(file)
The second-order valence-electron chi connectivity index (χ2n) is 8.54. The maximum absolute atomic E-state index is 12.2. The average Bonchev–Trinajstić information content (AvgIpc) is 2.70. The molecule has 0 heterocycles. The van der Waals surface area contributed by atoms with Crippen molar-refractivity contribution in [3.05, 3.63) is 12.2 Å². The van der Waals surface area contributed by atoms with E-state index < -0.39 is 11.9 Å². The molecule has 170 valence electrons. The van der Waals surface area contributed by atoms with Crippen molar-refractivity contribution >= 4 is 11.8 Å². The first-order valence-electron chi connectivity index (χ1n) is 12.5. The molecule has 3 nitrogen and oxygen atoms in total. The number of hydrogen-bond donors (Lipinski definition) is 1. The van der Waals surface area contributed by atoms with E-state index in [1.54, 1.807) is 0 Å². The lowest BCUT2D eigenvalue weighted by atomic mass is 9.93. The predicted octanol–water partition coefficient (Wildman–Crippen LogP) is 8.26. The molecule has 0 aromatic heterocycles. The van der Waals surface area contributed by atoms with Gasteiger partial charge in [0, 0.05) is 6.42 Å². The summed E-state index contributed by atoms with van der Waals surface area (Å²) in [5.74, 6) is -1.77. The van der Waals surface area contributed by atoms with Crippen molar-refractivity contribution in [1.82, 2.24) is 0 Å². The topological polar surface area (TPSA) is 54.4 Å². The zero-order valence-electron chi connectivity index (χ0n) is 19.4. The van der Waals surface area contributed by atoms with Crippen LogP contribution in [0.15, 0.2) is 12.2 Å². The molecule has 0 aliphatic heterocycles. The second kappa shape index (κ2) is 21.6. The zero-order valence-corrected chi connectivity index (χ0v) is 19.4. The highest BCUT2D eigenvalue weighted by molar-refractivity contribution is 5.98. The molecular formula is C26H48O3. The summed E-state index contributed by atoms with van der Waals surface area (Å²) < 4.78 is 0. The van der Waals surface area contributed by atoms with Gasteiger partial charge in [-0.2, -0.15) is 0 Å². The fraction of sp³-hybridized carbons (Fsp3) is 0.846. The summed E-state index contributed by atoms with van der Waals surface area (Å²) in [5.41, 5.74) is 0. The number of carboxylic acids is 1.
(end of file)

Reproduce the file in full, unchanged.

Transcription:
The second-order valence-electron chi connectivity index (χ2n) is 8.54. The maximum absolute atomic E-state index is 12.2. The average Bonchev–Trinajstić information content (AvgIpc) is 2.70. The molecule has 0 heterocycles. The van der Waals surface area contributed by atoms with Crippen molar-refractivity contribution in [3.05, 3.63) is 12.2 Å². The van der Waals surface area contributed by atoms with E-state index < -0.39 is 11.9 Å². The molecule has 170 valence electrons. The van der Waals surface area contributed by atoms with Crippen molar-refractivity contribution >= 4 is 11.8 Å². The first-order valence-electron chi connectivity index (χ1n) is 12.5. The molecule has 3 nitrogen and oxygen atoms in total. The number of hydrogen-bond donors (Lipinski definition) is 1. The van der Waals surface area contributed by atoms with E-state index in [1.54, 1.807) is 0 Å². The lowest BCUT2D eigenvalue weighted by atomic mass is 9.93. The predicted octanol–water partition coefficient (Wildman–Crippen LogP) is 8.26. The molecule has 0 aromatic heterocycles. The van der Waals surface area contributed by atoms with Gasteiger partial charge in [0, 0.05) is 6.42 Å². The summed E-state index contributed by atoms with van der Waals surface area (Å²) in [5.74, 6) is -1.77. The van der Waals surface area contributed by atoms with Crippen molar-refractivity contribution in [1.82, 2.24) is 0 Å². The topological polar surface area (TPSA) is 54.4 Å². The zero-order valence-electron chi connectivity index (χ0n) is 19.4. The van der Waals surface area contributed by atoms with Crippen LogP contribution in [0.15, 0.2) is 12.2 Å². The molecule has 0 aliphatic heterocycles. The second kappa shape index (κ2) is 21.6. The zero-order valence-corrected chi connectivity index (χ0v) is 19.4. The highest BCUT2D eigenvalue weighted by molar-refractivity contribution is 5.98. The molecular formula is C26H48O3. The summed E-state index contributed by atoms with van der Waals surface area (Å²) < 4.78 is 0. The van der Waals surface area contributed by atoms with Gasteiger partial charge in [-0.2, -0.15) is 0 Å². The fraction of sp³-hybridized carbons (Fsp3) is 0.846. The summed E-state index contributed by atoms with van der Waals surface area (Å²) in [5.41, 5.74) is 0. The number of carboxylic acids is 1.